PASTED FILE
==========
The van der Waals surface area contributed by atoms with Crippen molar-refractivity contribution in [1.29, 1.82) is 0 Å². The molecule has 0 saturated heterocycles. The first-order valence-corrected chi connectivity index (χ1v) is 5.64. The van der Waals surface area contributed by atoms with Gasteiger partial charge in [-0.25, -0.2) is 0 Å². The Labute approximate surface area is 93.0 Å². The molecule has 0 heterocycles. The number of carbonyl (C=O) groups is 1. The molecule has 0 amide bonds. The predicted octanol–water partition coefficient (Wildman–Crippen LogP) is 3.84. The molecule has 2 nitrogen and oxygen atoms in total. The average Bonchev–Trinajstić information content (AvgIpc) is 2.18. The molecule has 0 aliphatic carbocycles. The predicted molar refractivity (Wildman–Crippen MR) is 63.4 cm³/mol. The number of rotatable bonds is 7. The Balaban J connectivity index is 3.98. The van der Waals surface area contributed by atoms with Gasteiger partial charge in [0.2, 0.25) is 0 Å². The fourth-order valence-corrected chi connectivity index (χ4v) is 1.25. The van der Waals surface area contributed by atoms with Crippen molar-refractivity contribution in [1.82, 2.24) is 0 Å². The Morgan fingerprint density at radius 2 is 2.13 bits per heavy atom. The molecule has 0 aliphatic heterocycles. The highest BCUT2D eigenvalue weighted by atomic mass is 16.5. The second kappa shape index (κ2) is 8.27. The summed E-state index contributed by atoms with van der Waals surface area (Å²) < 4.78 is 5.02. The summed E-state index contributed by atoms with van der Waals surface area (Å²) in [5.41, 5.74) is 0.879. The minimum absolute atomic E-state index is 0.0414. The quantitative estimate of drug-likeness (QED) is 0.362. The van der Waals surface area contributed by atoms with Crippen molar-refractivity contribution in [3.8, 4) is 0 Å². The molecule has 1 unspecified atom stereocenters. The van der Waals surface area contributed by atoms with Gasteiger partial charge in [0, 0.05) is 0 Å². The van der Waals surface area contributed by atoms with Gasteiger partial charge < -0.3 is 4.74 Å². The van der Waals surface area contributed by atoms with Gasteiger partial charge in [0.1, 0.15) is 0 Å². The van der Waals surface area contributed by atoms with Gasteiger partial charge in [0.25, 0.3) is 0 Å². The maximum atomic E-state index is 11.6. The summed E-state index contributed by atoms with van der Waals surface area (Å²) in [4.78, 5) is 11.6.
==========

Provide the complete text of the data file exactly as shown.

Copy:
The van der Waals surface area contributed by atoms with Crippen molar-refractivity contribution in [1.29, 1.82) is 0 Å². The molecule has 0 saturated heterocycles. The first-order valence-corrected chi connectivity index (χ1v) is 5.64. The van der Waals surface area contributed by atoms with Gasteiger partial charge in [-0.25, -0.2) is 0 Å². The Labute approximate surface area is 93.0 Å². The molecule has 0 heterocycles. The number of carbonyl (C=O) groups is 1. The molecule has 0 amide bonds. The predicted octanol–water partition coefficient (Wildman–Crippen LogP) is 3.84. The molecule has 2 nitrogen and oxygen atoms in total. The average Bonchev–Trinajstić information content (AvgIpc) is 2.18. The molecule has 0 aliphatic carbocycles. The predicted molar refractivity (Wildman–Crippen MR) is 63.4 cm³/mol. The number of rotatable bonds is 7. The Balaban J connectivity index is 3.98. The van der Waals surface area contributed by atoms with Gasteiger partial charge in [0.2, 0.25) is 0 Å². The fourth-order valence-corrected chi connectivity index (χ4v) is 1.25. The van der Waals surface area contributed by atoms with Crippen molar-refractivity contribution in [1.82, 2.24) is 0 Å². The Morgan fingerprint density at radius 2 is 2.13 bits per heavy atom. The molecule has 0 aliphatic heterocycles. The highest BCUT2D eigenvalue weighted by atomic mass is 16.5. The second kappa shape index (κ2) is 8.27. The summed E-state index contributed by atoms with van der Waals surface area (Å²) < 4.78 is 5.02. The summed E-state index contributed by atoms with van der Waals surface area (Å²) in [5.41, 5.74) is 0.879. The minimum absolute atomic E-state index is 0.0414. The quantitative estimate of drug-likeness (QED) is 0.362. The van der Waals surface area contributed by atoms with Crippen molar-refractivity contribution in [3.8, 4) is 0 Å². The molecule has 1 unspecified atom stereocenters. The van der Waals surface area contributed by atoms with Gasteiger partial charge in [0, 0.05) is 0 Å². The van der Waals surface area contributed by atoms with Gasteiger partial charge < -0.3 is 4.74 Å². The van der Waals surface area contributed by atoms with Gasteiger partial charge in [0.1, 0.15) is 0 Å². The van der Waals surface area contributed by atoms with Gasteiger partial charge in [0.25, 0.3) is 0 Å². The maximum atomic E-state index is 11.6. The summed E-state index contributed by atoms with van der Waals surface area (Å²) in [4.78, 5) is 11.6.